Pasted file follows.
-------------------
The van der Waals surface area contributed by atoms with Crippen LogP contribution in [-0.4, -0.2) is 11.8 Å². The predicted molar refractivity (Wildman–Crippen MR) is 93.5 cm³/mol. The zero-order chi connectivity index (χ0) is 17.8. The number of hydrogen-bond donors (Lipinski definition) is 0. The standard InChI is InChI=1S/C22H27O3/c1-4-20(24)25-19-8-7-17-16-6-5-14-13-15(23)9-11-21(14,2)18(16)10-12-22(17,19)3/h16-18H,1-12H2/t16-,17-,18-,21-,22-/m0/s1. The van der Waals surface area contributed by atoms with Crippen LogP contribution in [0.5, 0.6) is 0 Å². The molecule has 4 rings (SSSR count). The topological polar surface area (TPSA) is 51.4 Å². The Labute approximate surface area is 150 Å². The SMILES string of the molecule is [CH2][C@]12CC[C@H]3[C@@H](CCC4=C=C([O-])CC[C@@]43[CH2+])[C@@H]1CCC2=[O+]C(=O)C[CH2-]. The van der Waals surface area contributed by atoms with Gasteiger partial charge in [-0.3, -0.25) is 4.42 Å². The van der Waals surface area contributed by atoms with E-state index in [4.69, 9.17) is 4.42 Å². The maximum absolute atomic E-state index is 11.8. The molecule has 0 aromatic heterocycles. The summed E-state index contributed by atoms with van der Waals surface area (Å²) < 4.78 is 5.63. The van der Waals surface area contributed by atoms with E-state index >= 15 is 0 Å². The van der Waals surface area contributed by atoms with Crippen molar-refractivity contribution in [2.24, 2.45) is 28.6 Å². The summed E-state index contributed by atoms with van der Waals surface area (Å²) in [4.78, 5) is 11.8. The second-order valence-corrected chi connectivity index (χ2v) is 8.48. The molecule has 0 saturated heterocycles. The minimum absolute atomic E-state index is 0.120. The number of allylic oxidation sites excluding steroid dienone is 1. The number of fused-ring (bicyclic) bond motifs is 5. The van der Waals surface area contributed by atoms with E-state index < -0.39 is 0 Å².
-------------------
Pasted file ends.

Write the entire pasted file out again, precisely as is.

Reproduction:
The van der Waals surface area contributed by atoms with Crippen LogP contribution in [-0.4, -0.2) is 11.8 Å². The predicted molar refractivity (Wildman–Crippen MR) is 93.5 cm³/mol. The zero-order chi connectivity index (χ0) is 17.8. The number of hydrogen-bond donors (Lipinski definition) is 0. The standard InChI is InChI=1S/C22H27O3/c1-4-20(24)25-19-8-7-17-16-6-5-14-13-15(23)9-11-21(14,2)18(16)10-12-22(17,19)3/h16-18H,1-12H2/t16-,17-,18-,21-,22-/m0/s1. The van der Waals surface area contributed by atoms with Crippen LogP contribution in [0.5, 0.6) is 0 Å². The molecule has 4 rings (SSSR count). The topological polar surface area (TPSA) is 51.4 Å². The Labute approximate surface area is 150 Å². The SMILES string of the molecule is [CH2][C@]12CC[C@H]3[C@@H](CCC4=C=C([O-])CC[C@@]43[CH2+])[C@@H]1CCC2=[O+]C(=O)C[CH2-]. The van der Waals surface area contributed by atoms with Gasteiger partial charge in [-0.3, -0.25) is 4.42 Å². The van der Waals surface area contributed by atoms with E-state index in [4.69, 9.17) is 4.42 Å². The maximum absolute atomic E-state index is 11.8. The molecule has 0 aromatic heterocycles. The summed E-state index contributed by atoms with van der Waals surface area (Å²) < 4.78 is 5.63. The van der Waals surface area contributed by atoms with E-state index >= 15 is 0 Å². The van der Waals surface area contributed by atoms with Crippen molar-refractivity contribution in [2.24, 2.45) is 28.6 Å². The summed E-state index contributed by atoms with van der Waals surface area (Å²) in [4.78, 5) is 11.8. The second-order valence-corrected chi connectivity index (χ2v) is 8.48. The molecule has 0 saturated heterocycles. The minimum absolute atomic E-state index is 0.120. The number of allylic oxidation sites excluding steroid dienone is 1. The number of fused-ring (bicyclic) bond motifs is 5. The van der Waals surface area contributed by atoms with E-state index < -0.39 is 0 Å².